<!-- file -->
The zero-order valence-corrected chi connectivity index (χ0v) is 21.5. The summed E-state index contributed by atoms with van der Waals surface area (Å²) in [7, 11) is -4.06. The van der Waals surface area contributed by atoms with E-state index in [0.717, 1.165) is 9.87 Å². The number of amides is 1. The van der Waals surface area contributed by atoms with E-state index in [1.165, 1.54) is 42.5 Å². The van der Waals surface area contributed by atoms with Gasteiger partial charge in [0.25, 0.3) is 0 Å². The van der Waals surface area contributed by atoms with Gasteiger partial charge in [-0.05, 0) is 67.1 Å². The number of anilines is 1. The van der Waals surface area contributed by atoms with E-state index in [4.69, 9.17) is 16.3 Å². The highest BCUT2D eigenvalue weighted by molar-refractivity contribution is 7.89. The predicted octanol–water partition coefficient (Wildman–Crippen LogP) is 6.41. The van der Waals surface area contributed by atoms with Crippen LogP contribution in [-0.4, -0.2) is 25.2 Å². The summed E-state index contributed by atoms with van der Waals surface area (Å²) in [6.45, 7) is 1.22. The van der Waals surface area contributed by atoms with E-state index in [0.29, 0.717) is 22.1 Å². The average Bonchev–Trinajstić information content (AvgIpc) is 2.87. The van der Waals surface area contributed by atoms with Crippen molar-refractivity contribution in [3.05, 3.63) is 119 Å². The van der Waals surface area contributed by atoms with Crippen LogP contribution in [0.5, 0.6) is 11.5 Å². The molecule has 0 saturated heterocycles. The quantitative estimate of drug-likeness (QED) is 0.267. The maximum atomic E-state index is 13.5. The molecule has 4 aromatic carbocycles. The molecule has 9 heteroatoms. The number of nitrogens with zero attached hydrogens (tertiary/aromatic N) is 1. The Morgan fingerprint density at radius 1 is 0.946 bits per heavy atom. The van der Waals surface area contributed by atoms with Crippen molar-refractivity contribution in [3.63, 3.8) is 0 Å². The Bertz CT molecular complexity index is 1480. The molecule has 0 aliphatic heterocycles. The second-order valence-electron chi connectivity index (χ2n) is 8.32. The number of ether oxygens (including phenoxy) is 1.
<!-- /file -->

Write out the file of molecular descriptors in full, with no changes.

The zero-order valence-corrected chi connectivity index (χ0v) is 21.5. The summed E-state index contributed by atoms with van der Waals surface area (Å²) in [7, 11) is -4.06. The van der Waals surface area contributed by atoms with E-state index in [0.717, 1.165) is 9.87 Å². The number of amides is 1. The van der Waals surface area contributed by atoms with E-state index in [1.165, 1.54) is 42.5 Å². The van der Waals surface area contributed by atoms with Gasteiger partial charge in [0.25, 0.3) is 0 Å². The van der Waals surface area contributed by atoms with Gasteiger partial charge in [-0.05, 0) is 67.1 Å². The number of anilines is 1. The van der Waals surface area contributed by atoms with E-state index in [4.69, 9.17) is 16.3 Å². The highest BCUT2D eigenvalue weighted by molar-refractivity contribution is 7.89. The predicted octanol–water partition coefficient (Wildman–Crippen LogP) is 6.41. The van der Waals surface area contributed by atoms with Crippen LogP contribution in [-0.4, -0.2) is 25.2 Å². The summed E-state index contributed by atoms with van der Waals surface area (Å²) in [6.45, 7) is 1.22. The van der Waals surface area contributed by atoms with E-state index in [0.29, 0.717) is 22.1 Å². The average Bonchev–Trinajstić information content (AvgIpc) is 2.87. The van der Waals surface area contributed by atoms with Crippen molar-refractivity contribution in [3.05, 3.63) is 119 Å². The van der Waals surface area contributed by atoms with Crippen LogP contribution in [0.5, 0.6) is 11.5 Å². The molecule has 0 saturated heterocycles. The quantitative estimate of drug-likeness (QED) is 0.267. The maximum atomic E-state index is 13.5. The molecule has 4 aromatic carbocycles. The molecule has 9 heteroatoms. The number of nitrogens with zero attached hydrogens (tertiary/aromatic N) is 1. The Morgan fingerprint density at radius 1 is 0.946 bits per heavy atom. The van der Waals surface area contributed by atoms with Crippen molar-refractivity contribution in [3.63, 3.8) is 0 Å². The Bertz CT molecular complexity index is 1480. The molecule has 0 aliphatic heterocycles. The second-order valence-electron chi connectivity index (χ2n) is 8.32. The number of ether oxygens (including phenoxy) is 1.